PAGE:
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Introduction to radionuclide generators

Radionuclide generators are a source of radionuclides for the production of radiopharmaceuticals. The other major sources of radionuclides are the cyclotron and the nuclear reactor (fission products, neutron activation products). By far the most important radionuclide generator for radiopharmaceutical preparation is the 99Mo → 99mTc generator often referred to as a technetium generator.

The generator sometimes seems like a magical device since it is able to provide short-lived radionuclides (short half-lives) over a time period much longer than this short half-life. The "magic" is really a unique equilibrium that is established between a long-lived "parent" radionuclide and its short-lived radioactive daughter. The second part of this magic is the ability to physically separate the parent and daughter radionuclides allowing the daughter to be used for the preparation of short-lived radiopharmaceuticals. In the 99Mo → 99mTc generator the parent is 99Mo with a half-life of 66 hours, which decays to produce the radioactive daughter 99mTc with a half-life of 6 hours. The separation of the parent and daughter is accomplished by simply washing the daughter from the generator with sterile saline.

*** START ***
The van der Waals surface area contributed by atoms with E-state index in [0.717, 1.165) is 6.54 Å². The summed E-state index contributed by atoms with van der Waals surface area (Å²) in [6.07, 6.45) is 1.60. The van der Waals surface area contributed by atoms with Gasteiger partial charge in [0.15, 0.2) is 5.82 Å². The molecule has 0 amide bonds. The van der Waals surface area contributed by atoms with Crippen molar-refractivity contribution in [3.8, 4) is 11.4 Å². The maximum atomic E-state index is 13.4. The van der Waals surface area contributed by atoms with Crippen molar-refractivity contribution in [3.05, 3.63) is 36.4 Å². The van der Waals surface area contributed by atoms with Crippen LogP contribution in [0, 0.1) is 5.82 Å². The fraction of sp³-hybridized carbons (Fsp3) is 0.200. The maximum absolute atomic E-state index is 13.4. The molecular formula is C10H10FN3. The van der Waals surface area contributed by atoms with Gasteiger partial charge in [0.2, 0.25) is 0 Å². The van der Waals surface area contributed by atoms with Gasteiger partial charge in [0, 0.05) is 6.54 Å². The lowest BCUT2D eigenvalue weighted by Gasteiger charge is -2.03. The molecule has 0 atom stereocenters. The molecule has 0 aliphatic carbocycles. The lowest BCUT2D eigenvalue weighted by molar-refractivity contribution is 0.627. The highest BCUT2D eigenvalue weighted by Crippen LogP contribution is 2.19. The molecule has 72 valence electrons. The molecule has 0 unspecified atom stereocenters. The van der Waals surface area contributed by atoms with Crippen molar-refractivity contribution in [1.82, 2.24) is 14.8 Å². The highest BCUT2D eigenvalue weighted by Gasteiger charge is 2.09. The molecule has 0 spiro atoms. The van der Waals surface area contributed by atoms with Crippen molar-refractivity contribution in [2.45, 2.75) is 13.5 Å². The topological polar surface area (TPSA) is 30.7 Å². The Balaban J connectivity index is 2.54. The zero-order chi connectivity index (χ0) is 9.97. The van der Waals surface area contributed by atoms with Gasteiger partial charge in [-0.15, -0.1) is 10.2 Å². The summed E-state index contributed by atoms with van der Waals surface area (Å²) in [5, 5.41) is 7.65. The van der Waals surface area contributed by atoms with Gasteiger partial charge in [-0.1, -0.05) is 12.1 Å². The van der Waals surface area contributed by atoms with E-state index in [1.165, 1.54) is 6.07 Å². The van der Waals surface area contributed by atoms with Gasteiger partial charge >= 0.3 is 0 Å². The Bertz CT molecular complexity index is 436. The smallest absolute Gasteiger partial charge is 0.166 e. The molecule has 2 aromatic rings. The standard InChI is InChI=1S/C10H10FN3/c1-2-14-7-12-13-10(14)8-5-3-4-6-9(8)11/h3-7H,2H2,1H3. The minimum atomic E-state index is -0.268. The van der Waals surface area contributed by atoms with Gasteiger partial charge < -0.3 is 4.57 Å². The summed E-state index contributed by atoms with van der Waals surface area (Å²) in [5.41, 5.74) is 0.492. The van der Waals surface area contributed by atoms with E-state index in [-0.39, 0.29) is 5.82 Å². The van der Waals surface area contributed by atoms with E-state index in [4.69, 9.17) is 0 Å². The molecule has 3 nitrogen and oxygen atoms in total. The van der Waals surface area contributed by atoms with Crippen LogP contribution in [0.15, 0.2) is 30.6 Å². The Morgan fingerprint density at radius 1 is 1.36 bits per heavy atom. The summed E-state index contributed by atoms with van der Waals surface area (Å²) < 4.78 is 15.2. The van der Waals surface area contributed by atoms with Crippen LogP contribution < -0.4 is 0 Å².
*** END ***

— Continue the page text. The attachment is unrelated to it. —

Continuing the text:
The generators for this process are supplied commercially in a variety of configurations although the design features and separation and collection of the product 99mTc are similar in most cases.

More details of the 99Mo → 99mTc generator and general generator principles are provided under the following headings:

1. Design principles of the 99Mo → 99mTc generator.

2. Radionuclide principles of the 99Mo → 99mTc generator.

3. Elution methods.

4. Generator set-up.